But Kennedy did have a mischievous side that Salerno often saw. “It was never boring,” he said. “The guests were responsible to sing. They had to sing.”
“I met all the big Washington players,” he said. “I met a lot of movie stars.”
“Alec Baldwin was at a party once. He was playing touch football with the kids. He was wearing the same outfit as the band was wearing; a blue blazer and white pants,” said Salerno. “He looked at us and said, ‘Give me a horn.’ ”
Whenever Kennedy returned to the Cape, he would call. It became almost as if Salerno was on call, and finally after years of last-minute phone calls, Salerno said something to him.
“I said, you can’t call me the night before. You’ve got to give me a little more notice,” recalled Salerno. “He started laughing. I showed up, of course. And at the end of the night he gave me a check for a thousand dollars for one night, and he apologized for always asking at the last minute.”
Through all of the parties, it was the music that brought Salerno and Kennedy together. Sometimes literally. “He could come over and sit next to me when I was playing piano. I’d say, ‘Senator, you’ve got to move over. I can’t get my hands on the keys.’ ”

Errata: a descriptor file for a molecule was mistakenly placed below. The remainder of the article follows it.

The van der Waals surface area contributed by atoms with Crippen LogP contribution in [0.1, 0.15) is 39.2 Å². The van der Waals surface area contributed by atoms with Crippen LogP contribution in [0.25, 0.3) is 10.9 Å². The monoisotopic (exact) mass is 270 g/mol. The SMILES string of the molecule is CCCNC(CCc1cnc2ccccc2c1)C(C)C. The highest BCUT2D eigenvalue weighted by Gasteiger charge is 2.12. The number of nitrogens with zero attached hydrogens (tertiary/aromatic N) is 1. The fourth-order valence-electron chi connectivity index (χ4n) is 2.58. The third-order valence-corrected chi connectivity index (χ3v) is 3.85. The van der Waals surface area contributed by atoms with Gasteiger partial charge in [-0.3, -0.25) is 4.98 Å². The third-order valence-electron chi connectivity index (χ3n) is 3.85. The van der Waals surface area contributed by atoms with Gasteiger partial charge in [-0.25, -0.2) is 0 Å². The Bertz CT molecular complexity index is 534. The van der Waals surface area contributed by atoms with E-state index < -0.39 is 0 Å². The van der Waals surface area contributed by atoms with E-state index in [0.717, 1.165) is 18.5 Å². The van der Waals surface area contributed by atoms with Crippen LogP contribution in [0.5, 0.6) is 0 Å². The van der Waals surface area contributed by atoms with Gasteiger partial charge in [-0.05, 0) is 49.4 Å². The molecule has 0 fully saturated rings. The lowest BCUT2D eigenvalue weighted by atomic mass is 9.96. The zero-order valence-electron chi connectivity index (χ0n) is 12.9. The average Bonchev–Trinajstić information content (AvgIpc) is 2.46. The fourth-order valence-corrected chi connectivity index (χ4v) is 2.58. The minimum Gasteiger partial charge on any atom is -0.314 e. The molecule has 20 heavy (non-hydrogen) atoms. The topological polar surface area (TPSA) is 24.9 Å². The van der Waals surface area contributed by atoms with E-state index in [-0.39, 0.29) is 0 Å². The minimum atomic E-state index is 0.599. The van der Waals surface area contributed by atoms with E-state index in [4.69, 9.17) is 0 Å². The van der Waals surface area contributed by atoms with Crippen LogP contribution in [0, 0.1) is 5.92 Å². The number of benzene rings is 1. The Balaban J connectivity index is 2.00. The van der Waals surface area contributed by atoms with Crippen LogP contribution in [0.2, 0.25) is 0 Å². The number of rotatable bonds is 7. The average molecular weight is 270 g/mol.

He remembers Kennedy sitting at the piano and talking by phone to Soviet leader Mikhail Gorbachev. Salerno met Hillary Clinton one time.
“Everything became sort of normal,” said Salerno, of playing at the Democratic icon’s house. “It was normal to be doing these things until it comes to an end and you realize how exciting it was.”
Salerno is a Republican.
Salerno still plays out all the time, including a regular gig Wednesday night at Jacks in Falmouth where he is part of a four piece jazz band that romances the room, song after song.
“I am kind of a young 77,” he said. “I still think of myself as being in the 60s. Not the age, the decade. I just love entertaining. I love playing piano. I love an audience.”
“He has a gift for being able to connect with the crowd. any crowd,” said Vitali. “He doesn’t stop until he makes that connection. Even in a dead room with a couple of drunks that most people would wish go home, he would prefer to entertain them.”